The Folly at Amethyst was a fitting venue with an environ of thick lush green foliage surrounding it, a serene haven amidst the crowded, noisy Whites Road.

Bala on Bharatanatyam
Edited excerpts from the book titled Bala on Bharatanatyam

Edited excerpts from the book titled Bala on Bharatanatyam compiled and translated by S. Guhan, and published by The Sruti Foundation in 1991.


Balasaraswati did not believe in writing or speaking about Bharatanatyam. For Bala, dance had to be danced, not spoken about. However, from the early 1970s, Bala was invited to preside over a number of conferences in recognition of her stature and status as the peerless exponent of Bharatanatyam. These occasions included the annual sessions of the Music Academy, Madras (1973), the Tamil Isai Sangam, Madras (1975), the East-West Conference held in Hawaii (1979), and the Indian Fine Arts Society, Madras (1981). Bala took these opportunities to speak about her conception of Bharatanatyam, its philosophy and practice; she shared reminiscences relating to her guru, family, and other sources of training and support; and she did not hesitate as well to criticise certain aspects of the contemporary Bharatanatyam scene.


Bharatanatyam as yoga


What is dance? Dance is the natural and, therefore, universal activity of the human species through which it finds unity with the cosmos and its creator. The cosmos is the dynamic expression, in orderly and beautiful movement, of the static source, the one supreme spirit.


 

Click here to read more ...

MUSIC SEASON 2017
Supply exceeds demand
Subramanian Seshadri

Supply exceeds demand   


SUBRAMANIAN SESHADRI


For the last few seasons I stayed anchored at the Music Academy for the annual music season. This year I decided to do the sabha hopping that many rasikas experience during the season. I attended about 50 plus concerts across seven  venues including the Music Academy.


There were some  very good concerts, some good, and a few not so good. But some parts of a concert linger in your mind long after the season is over and I share a few of them here. The Varali raga alapana of Sandeep Narayan at Narada Gana Sabha, the ragam-tanam-pallavi in Dwijavanti by Malladi Brothers at Mylapore Fine Arts, the tri-raga ragam-tanam-pallavi in Sree, Neelambari and Bindumalini by Ranjani-Gayatri at Brahma Gana Sabha and a long and detailed raga alapana in Kedaragaula by Sanjay Subrahmanyan  at Brahma Gana Sabha on 1 January 2018. Four-hour concerts can allow the performer to dig deep and come out with gems. This Kedaragaula sounded even more beautiful in the mid-morning—the raga assumed a different hue from when you listened to it in the evening, though I know the concept of morning and evening ragas is alien to Carnatic music.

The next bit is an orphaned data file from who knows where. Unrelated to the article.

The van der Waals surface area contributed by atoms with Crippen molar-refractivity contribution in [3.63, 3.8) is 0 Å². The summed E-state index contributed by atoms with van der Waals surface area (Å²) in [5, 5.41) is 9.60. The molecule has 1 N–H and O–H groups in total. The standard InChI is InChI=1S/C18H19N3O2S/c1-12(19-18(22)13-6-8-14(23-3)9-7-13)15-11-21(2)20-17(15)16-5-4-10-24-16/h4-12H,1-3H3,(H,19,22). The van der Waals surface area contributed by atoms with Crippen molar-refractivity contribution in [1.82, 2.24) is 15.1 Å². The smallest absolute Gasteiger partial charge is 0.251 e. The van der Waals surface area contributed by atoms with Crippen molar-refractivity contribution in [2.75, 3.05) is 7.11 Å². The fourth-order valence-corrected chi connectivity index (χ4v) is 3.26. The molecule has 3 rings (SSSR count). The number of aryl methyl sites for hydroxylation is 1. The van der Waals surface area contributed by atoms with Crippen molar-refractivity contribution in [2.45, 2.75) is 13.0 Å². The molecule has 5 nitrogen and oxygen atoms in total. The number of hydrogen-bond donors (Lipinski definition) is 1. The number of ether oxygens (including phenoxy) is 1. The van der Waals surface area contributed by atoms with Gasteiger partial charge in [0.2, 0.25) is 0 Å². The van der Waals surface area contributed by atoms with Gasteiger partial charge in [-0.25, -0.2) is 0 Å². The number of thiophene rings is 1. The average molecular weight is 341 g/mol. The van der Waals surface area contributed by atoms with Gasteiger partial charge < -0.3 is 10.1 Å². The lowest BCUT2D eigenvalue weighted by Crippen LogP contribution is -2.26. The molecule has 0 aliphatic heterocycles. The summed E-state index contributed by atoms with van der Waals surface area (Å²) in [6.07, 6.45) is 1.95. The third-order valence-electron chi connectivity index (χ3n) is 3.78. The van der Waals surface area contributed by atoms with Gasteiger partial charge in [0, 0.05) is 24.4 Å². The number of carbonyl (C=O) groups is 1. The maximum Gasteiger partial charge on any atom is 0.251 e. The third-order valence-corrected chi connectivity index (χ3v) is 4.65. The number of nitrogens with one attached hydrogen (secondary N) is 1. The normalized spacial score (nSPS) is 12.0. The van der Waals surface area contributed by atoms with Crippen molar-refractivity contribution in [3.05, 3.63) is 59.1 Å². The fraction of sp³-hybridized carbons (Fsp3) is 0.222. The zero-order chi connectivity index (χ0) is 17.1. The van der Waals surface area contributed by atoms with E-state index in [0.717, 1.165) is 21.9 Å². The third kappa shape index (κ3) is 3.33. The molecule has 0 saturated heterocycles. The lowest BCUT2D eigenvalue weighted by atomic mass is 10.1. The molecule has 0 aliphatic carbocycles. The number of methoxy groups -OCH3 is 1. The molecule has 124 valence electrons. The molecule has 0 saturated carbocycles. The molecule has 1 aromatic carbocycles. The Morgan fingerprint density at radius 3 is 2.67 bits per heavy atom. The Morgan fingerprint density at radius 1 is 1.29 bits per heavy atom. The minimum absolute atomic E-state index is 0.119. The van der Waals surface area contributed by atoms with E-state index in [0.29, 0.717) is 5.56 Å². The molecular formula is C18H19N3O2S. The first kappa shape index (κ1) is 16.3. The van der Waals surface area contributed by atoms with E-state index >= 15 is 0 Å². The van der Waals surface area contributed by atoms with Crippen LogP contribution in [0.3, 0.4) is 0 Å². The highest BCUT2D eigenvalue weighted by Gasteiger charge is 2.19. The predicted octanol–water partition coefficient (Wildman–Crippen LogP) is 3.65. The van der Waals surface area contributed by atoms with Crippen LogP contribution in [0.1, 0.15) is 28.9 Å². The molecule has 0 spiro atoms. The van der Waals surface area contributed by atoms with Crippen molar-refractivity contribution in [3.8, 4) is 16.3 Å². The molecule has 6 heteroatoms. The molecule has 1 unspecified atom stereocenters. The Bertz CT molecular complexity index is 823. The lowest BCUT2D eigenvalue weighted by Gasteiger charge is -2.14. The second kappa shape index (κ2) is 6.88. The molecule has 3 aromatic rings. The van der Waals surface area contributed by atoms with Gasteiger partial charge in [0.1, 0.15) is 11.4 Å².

Click here to read more ...

STATE OF THE ART
Sattriya Today

SATTRIYA TODAY                                  


SUNIL KOTHARI


By fortuitous circumstances, I attended the All India Dance Seminar convened by the Central Sangeet Natak Akademi at Vigyan Bhavan in New Delhi in April 1958, and was ushered into a world of Indian classical dances, where I saw for the first time Odissi dances presented in a demonstration by Guru Deba Prasad Das, and Sattriya dances of Assam, presented by traditional gurus like Maniram Dutta Mukhtiyar and inmates of the Kamalabari Satra, the celibate monks. Dr. Maheshwar Neog presented a scholarly paper in which he referred to Sattriya’s  antiquity and as a living tradition for more than 500 years in more than 600 satras  (monasteries) all over Assam. It was an eye-opener and Dr. Mulk Raj Anand entrusted me to edit a special issue of Marg. It took several years and was published in 2013 with contributions from gurus, scholars, and dancers from Assam with photographs by Avinash Pasricha.


It was during Bhupen Hazarika’s chairmanship of the Sangeet Natak Akademi, in November 2000, after four days of deliberations, demonstrations and performances, that Sattriya dances were recognised as the eighth Indian classical dance form. Since then the Assamese dancers have not looked back and today like in Manipur, you will hardly come across a young dancer who does not know Sattriya dances.

Click here to read more ...

NEWS & NOTES
Sruti 400 an event to remember

Sruti 400 an event to remember     


SIVAPRIYA KRISHNAN


Eminent business leader R. Seshasayee, who is also a vice president of the Music Academy, and a connoisseur of music, formally released the 400th edition of Sruti on 4 January 2018 at Amethyst, Royapettah, Chennai. The other guests of honour that evening, Chitravina N. Ravikiran,  recently anointed Sangita Kalanidhi by the Music Academy, and the celebrated Bharatanatyam duo Shanta and V.P. Dhananjayan, received the magazine from him. N. Sankar, Chairman of The Sanmar Group, presided over the function. The celebration was well attended by artists, writers, readers and critics.


The Folly at Amethyst was a fitting venue with an environ of thick lush green foliage surrounding it, a serene haven amidst the crowded, noisy Whites Road.

Click here to read more ...